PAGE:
With the backlash against HDD manufacturers quoting a GB as 1,000,000,000 bytes instead of 1,073,741,824 bytes or maybe more relevantly, broadband speeds not being up to their advertised rates, how long will it be before we see suits against WiFi equipment manufacturers (unless it has already happened and I missed it)?
    Reply
  • Jedi2155 - Sunday, October 28, 2007 - link

    Did someone from the D-link Gaming Router (DGL-4x00) design team get hired by Trendnet? The interface looks extremely similiar as well as the options. Reply
  • rslayer - Saturday, October 27, 2007 - link

    It's great to have throughput numbers, however it would be nice to also get latency information. When using chatty protocols such as SMB/CIFS, the latency of a network has a huge impact on the actual bandwidth. This also brings up the fact that while you describe the direction the files were transferred, you didn't describe what protocol was used to make that transfer. If you are using SMB/CIFS, then you might want to try using HTTP to get real bandwidth numbers. Reply
  • legoman666 - Saturday, October 27, 2007 - link

    While I agree that latency is important over wireless, why would you want to use HTTP to transfer large files over the network? When you want to copy 4gb from 1 computer to another computer on the network, do you fire up Apache and HTTP it over or do you use windows file sharing (Samba?). Or maybe you'd use FTP, but either way, why on earth would you use HTTP? Reply
  • eek2121 - Saturday, October 27, 2007 - link

    SMB is not an efficient protocol. It was designed for 10 Mbps networks. SMB 2.0 is out now with vista, but you have to be transferring to other SMB 2.0 computers. Therefore copying files over LAN is not a good way to measure throughput, hence why they should use HTTP or FTP. Reply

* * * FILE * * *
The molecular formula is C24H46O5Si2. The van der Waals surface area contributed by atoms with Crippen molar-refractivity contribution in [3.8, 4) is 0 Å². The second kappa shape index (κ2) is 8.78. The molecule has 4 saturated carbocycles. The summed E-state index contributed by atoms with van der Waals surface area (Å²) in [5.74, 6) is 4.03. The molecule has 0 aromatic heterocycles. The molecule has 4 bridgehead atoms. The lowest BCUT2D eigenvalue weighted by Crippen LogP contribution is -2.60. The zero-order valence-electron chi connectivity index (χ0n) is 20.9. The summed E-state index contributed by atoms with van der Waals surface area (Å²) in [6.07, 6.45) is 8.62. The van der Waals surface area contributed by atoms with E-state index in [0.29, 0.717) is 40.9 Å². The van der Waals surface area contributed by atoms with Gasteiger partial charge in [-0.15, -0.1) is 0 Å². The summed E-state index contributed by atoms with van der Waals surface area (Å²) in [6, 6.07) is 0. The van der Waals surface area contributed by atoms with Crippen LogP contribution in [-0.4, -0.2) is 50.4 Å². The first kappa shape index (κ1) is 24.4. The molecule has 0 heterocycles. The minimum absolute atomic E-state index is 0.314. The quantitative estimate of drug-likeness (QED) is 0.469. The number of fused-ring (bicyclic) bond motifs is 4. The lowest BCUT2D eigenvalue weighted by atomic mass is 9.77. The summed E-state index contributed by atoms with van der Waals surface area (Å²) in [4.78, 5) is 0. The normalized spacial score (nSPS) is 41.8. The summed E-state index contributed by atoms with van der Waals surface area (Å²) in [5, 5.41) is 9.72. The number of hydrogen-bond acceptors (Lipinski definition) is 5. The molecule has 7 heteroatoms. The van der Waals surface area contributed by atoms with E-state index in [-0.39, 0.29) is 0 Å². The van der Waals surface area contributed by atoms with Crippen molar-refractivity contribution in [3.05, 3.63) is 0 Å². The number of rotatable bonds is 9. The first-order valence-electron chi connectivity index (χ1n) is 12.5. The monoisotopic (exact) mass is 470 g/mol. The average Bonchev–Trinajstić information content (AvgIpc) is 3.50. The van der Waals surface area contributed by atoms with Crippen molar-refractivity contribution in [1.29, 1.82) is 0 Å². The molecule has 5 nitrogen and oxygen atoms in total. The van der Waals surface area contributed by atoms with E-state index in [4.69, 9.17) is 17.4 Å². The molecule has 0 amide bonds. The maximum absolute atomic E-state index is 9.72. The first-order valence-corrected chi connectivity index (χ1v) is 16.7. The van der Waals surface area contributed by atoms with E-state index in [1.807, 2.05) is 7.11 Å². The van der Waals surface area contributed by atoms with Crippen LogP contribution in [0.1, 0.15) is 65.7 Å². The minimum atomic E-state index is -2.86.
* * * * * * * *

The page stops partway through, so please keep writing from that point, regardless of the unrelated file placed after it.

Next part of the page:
• siberus - Friday, October 26, 2007 - link

    I wonder how much abuse this router can handle. I go through routers so fast. My general outlook on routers is terribly pessimistic. I'm on a 3 person network. I don't do anything too fancy just surf,game and BT the other two users just surf. I've tried multiple Brands and even bought some expensive models hoping I would "get what I paid for" but they've all been disappointing. My current linksys is already starting to bite the bullet but it's lasted almost a year which is better then the previous 4 routers. I really don't care about performance anymore reliability is way more important. My experience with wireless is even worse. Each new wireless router I get seems to be getting less and less range. I thought the Belkin N1 would be able to get at least some acceptable speed all the way up in my room but I couldn't even get a connection so I switched back to the linksys that im using now. Best range I've had so far was with D-Links Gamerlounge and after a few months that router just stopped being able to hold a connection. (the msn reconnecting sound drove me insane >.>)I've disabled wireless all together and opted to just use an Asoka plug to get stable connection in my room. Reply